1.- IT on. i

1y stirred. The molten superpolyamide, now at equilibrium with one atmosphere of steam, was picked up by the metering pump, forced through the filtering medium and out through the spinneret orifices to become filaments which were subsequently quenched and wound up. This unit after 36 days continuous operation was torn down, taken apart and examined. There was no accumulation of gelled polymer on the interior walls of the reservoir. A similar unit except that it was not equipped with the stirrer in the melt reservoir after operating 28 days under the same conditions was similarly taken apart and examined. In this case there was an accumulation of gelled polymer on the interior walls of the reservoir which in places was T 5 of an inch thick.

EXAMPLE III This example typifiesthe increased operating efficiency which is achieved by the use of the stirrer in the melt reservoir.

Thirteen melting and spinning assemblies were equipped with stirrers in the melt reservoirs as" described in Example 11. The operating performance of these units over a twenty-day period was compared with similar units which were not equipped with stirrers in the melt reservoir. These stirred systems showed 0.17 low-luster occurrences per unit day, an improvement of 40% over the 0.29 low-luster occurrences per unit day for the ordinary systems.

Low luster is observable on the spun yarn as wound up. Low luster is undesirable since it causes variations in yarn properties and trouble in the drawing of the yarn. Consequently it is an off standard occurrence that must be eliminated immediately. Each low-luster occurrence required downgrading the yarn produced and replacing the whole melting and spinning assembly. The assemblie equipped with melt stirrers therefore possessed a considerable eco-- nomic advantage in that a more continuous operation was achieved with a resulting increase in total production and a decrease in secondgrade yarns.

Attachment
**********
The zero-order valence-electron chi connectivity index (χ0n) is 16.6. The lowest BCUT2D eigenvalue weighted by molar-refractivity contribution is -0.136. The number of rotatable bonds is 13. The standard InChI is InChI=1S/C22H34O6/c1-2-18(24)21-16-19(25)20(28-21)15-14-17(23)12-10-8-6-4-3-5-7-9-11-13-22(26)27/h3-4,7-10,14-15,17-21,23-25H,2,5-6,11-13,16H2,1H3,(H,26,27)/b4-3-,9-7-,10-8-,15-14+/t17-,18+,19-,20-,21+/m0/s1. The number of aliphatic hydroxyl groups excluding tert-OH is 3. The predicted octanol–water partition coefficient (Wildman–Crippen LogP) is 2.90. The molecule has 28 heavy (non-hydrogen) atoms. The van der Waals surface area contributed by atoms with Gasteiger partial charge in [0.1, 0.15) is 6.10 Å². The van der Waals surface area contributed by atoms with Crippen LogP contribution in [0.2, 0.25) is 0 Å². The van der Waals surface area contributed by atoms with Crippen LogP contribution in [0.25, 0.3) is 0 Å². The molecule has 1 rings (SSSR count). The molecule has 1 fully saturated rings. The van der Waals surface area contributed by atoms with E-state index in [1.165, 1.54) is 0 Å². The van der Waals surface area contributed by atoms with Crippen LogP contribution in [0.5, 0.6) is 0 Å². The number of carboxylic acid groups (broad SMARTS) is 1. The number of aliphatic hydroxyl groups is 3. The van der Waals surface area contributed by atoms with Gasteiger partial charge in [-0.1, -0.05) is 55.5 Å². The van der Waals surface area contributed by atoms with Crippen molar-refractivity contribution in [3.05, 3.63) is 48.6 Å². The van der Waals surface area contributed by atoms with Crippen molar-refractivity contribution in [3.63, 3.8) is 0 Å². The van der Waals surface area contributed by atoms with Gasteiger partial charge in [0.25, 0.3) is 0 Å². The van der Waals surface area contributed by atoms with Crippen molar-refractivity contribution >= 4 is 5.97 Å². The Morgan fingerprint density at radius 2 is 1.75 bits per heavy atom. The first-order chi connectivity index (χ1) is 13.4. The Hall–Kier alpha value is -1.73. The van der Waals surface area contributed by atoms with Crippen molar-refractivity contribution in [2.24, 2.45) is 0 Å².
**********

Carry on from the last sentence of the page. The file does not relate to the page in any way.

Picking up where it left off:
Of additional importance is the fact that the yarn from these spinning assemblies containing stirrers in the melt reservoirs is of much improved quality. For example, in Table I, appended, where the yarn properties of first-grade yarn are compared with those for low-luster yarn, it is seen that the low-luster yarn produced from the systems without stirrers is of a much inferior quality. This low-luster yarn has more drawtwist breaks, more broken filaments, lower tenacity, lower elongation, a higher number of inspection rejects, and a different dye depth than does first-grade yarn.

Table I.Oomparison of first-grade yarn produced by stirred systems with low luster yarn produced by unstirred systems.

For reasons of simplicity the invention has been specifically described in terms of polyhexamethylene adipamide yarn since that is the common nylon yarn of the market. The invention, obviously, embraces other synthetic linear superpolyamide yarns as well as related synthetic filaments. Related synthetic linear polymer yarns such as, for example those derivable from polymerizable mono-amino-carboxylic acids or their amide-forming derivatives and those derived from the reaction of suitable diamines with suitable dicarboxylic acids or amide-forming derivatives of dibasic carboxylic acids are thus included within the purview of this invention.

As many different embodiments of the present invention may be made without departing from the spirit and scope thereof, it is to be understood that the invention is not limited to the specific embodiments disclosed except to the extent defined in the appended claims.

What is claimed is:

1. The process for melt extruding superpolyamides which comprises melting a superpolyamide, collecting up to 2 to 3 hours supply of molten polymer in a reservoir from which air is excluded, stirring the molten polymer to prevent gel formation at a slow rate of 10 to 50 revolutions per minute with a stirrer which passes within a close distance of all surfaces of the reservoir which contact the molten polymer, continuously flowing polymer from the reservoir and forcing the molten polymer through an orifice to form a shaped article.